POPULATION BULLETIN OF THE UNITED NATIONS. 1993; (34-35):3-18.As part of the preparation for the 1994 International Conference on Population and Development to be sponsored by the UN in Cairo, 6 expert groups were convened to consider 1) population growth; 2) population policies and programs; 3) population, development, and the environment; 4) migration; 5) the status of women; and 6) family planning programs, health, and family well-being. Each group included 15 experts representing a full range of relevant scientific disciplines and geographic regions. Each meeting lasted 5 days and included a substantive background paper prepared by the Population Division as well as technical papers. Each meeting concluded with the drafting of between 18 and 37 recommendations (a total of 162). The meeting on population, the environment, and development focused on the implications of current trends in population and the environment for sustained economic growth and sustainable development. The meeting on population policies and programs observed that, since 1984, there has been a growing convergence of views about population growth among the nations of the world and that the stabilization of world population as soon as possible is now an internationally recognized goal. The group on population and women identified practical steps that agencies could take to empower women in order to achieve beneficial effects on health, population trends, and development. The meeting on FP, health, and family well-being reviewed policy-oriented issues emerging from the experience of FP programs. The meeting on population growth and development reviewed trends and prospects of population growth and age structure and their consequences for global sustainability. The population distribution and migration experts appraised current trends and their interrelationship with development. In nearly all of the group meetings, common issues emerged. Concern was universally voiced for sustainable development and sustained economic growth, relevance of past experience, human rights, the status of women, the family, accessibility and quality of services, the special needs of subpopulations, AIDS, the roles of governments and nongovernmental organizations, community participation, research and data collection, and international cooperation.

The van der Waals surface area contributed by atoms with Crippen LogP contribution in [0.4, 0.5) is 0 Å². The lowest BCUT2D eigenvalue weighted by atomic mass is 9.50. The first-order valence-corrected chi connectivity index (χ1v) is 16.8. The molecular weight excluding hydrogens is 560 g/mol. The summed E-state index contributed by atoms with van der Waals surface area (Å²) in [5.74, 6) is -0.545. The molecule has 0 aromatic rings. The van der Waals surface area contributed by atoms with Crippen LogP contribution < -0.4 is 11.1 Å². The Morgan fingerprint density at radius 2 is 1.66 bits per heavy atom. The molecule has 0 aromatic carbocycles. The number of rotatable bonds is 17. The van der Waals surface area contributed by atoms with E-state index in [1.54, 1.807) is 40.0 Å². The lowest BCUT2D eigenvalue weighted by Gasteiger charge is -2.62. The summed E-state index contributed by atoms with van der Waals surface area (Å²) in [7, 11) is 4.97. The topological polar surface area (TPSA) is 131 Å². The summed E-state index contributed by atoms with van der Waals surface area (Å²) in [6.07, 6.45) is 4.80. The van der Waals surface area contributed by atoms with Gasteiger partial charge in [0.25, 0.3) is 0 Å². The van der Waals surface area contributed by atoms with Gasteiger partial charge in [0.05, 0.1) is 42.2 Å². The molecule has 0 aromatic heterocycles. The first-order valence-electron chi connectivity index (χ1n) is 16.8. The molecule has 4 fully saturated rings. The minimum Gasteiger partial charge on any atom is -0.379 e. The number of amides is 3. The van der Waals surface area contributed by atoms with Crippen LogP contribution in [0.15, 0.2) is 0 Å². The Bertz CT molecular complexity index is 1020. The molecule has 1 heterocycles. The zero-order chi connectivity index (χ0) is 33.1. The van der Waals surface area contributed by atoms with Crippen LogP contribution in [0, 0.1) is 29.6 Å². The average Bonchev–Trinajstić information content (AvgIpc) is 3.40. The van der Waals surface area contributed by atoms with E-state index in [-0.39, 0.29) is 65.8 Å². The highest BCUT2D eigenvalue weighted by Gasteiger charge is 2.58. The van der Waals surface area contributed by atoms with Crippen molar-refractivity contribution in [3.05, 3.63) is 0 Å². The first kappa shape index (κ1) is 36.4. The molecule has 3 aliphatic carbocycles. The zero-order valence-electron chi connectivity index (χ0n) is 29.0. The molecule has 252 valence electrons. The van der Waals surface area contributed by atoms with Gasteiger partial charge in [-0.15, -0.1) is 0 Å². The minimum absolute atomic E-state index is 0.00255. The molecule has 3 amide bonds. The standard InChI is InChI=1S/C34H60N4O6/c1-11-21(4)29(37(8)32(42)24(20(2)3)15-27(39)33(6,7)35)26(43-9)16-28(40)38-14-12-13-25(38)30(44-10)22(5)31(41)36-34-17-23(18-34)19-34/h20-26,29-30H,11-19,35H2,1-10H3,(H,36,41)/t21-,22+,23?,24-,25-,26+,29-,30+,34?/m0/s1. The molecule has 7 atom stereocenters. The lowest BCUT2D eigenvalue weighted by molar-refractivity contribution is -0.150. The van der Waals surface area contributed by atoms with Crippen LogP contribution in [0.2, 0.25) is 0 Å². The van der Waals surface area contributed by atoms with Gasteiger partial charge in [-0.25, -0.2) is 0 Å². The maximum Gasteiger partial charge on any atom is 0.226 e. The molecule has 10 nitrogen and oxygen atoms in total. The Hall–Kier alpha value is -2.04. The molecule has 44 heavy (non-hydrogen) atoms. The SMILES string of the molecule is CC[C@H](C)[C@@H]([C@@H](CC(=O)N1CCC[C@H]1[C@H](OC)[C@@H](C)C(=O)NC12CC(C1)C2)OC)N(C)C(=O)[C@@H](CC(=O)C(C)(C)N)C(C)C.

London, England, IPPF, 1984 May. ii, 59 p.The Bellagio consultation was held in July, 1983 on the initiative of the Programme Committee of International Medical Advisory Panel to consider more closely what the needs of adolescents are and what more should be done to meet them. Participants from several countries--within and outside of IPPF--were invited. Before the Consultation, participants exchanged information, experience and ideas in writing as a basis for their discussion. 3 topics were focused on: 1) needs and problems; 2) information, education, and counselling; and 3) reproductive health management. An action plan for the next 3 to 5 years was drawn up. It offers broad suggestions about the kind of activities that would be appropriate for family planning associations and IPPF to take. Adolescents all over the world are in need of much better education and health care related to fertility, these are not the same in each society. A comprehensive approach to adolescent needs is favored. The recommendations form part of a broad discussion about how adolescents can best be helped to behave responsibly. Adolescent fertility has implications for health, psychological, social and economic well being. General program and operational guidelines are given, as are 8 areas for action: 1) creation of awareness and advocacy; 2) youth leadership and participation in adolescent programs; 3) information and education; 4) counseling; 5) fertility-related services; 6) sharing of experience, information and resources; 7) training and skill development; and 8) research. A list of participants and background papers is given.